Broad beans have the shortest season of all beans. Though immature beans are often available in late winter, they are best avoided until the season develops fully. Broad beans do not have the best reputation, one that has simply come from people having been served over-cooked beans. Broad beans are best when still small, sweet and only just cooked. All too often growers provide large broad beans, because you get fewer to the kilogram. These broad beads are likely to be woody and bitter.
When purchasing broad beans choose young pods with a vibrant colour and a similar size to allow uniform cooking. Discard beans with brown patches, or ones that are floppy and limp. If in doubt, ask to open a pod and look at the beans inside.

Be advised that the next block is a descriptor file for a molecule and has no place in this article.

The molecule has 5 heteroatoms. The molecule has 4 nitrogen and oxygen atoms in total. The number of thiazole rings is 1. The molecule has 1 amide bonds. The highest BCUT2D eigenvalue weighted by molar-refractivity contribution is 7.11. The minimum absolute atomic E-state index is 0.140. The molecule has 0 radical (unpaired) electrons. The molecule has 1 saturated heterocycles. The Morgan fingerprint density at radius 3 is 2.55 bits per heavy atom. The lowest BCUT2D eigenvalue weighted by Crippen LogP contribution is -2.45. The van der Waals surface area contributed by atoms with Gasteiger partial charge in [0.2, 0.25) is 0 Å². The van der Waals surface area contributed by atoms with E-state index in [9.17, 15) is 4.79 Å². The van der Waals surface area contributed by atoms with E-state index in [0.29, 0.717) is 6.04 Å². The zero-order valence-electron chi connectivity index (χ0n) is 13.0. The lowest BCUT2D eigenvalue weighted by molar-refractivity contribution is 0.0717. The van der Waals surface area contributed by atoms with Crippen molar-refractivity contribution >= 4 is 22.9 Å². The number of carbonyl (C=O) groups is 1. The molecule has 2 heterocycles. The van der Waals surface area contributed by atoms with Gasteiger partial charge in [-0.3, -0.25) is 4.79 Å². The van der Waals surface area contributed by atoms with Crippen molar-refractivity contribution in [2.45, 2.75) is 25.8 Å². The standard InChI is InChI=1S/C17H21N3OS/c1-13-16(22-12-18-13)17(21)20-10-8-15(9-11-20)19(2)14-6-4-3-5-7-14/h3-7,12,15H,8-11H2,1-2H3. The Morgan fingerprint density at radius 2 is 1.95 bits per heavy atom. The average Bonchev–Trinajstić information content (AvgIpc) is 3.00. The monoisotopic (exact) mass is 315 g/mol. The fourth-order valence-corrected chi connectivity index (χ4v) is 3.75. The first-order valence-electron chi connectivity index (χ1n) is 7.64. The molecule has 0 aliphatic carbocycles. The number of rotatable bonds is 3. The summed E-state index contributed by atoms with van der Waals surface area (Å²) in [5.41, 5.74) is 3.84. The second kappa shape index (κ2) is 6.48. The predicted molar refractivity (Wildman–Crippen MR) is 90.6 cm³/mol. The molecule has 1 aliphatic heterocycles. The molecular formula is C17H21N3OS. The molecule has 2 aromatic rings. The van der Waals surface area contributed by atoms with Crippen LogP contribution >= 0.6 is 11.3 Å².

Store in the crisper section of the refrigerator for a day or two. Alternatively pod beans, blanch in boiling water and freeze in plastic bags for later use.
If you have very young broad beans, once podded they can be boiled briefly and enjoyed as they are. For most broad beans we recommend double podding. This means taking the podded beans, cooking them briefly in boiling water and refreshing under cold water. Then remove the pale green skins from the beans. This is easily done by inserting a small knife or thumbnail into the skin and creating a slit. Then push the vivid green bean halves from their skins. Discard the pale green skins. This is double the work, but it is also double the flavour. We recommend you take advantage of the short season and enjoy broad beans to the full.
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Fish: coral trout, spanner crab, scallops, flathead, flounder, ocean trout, King George whiting, redfish, prawns
Cheese: goat’s milk cheeses, white rind cheeses
Content provided by Allan Campion and Michele Curtis www.campionandcurtis.com.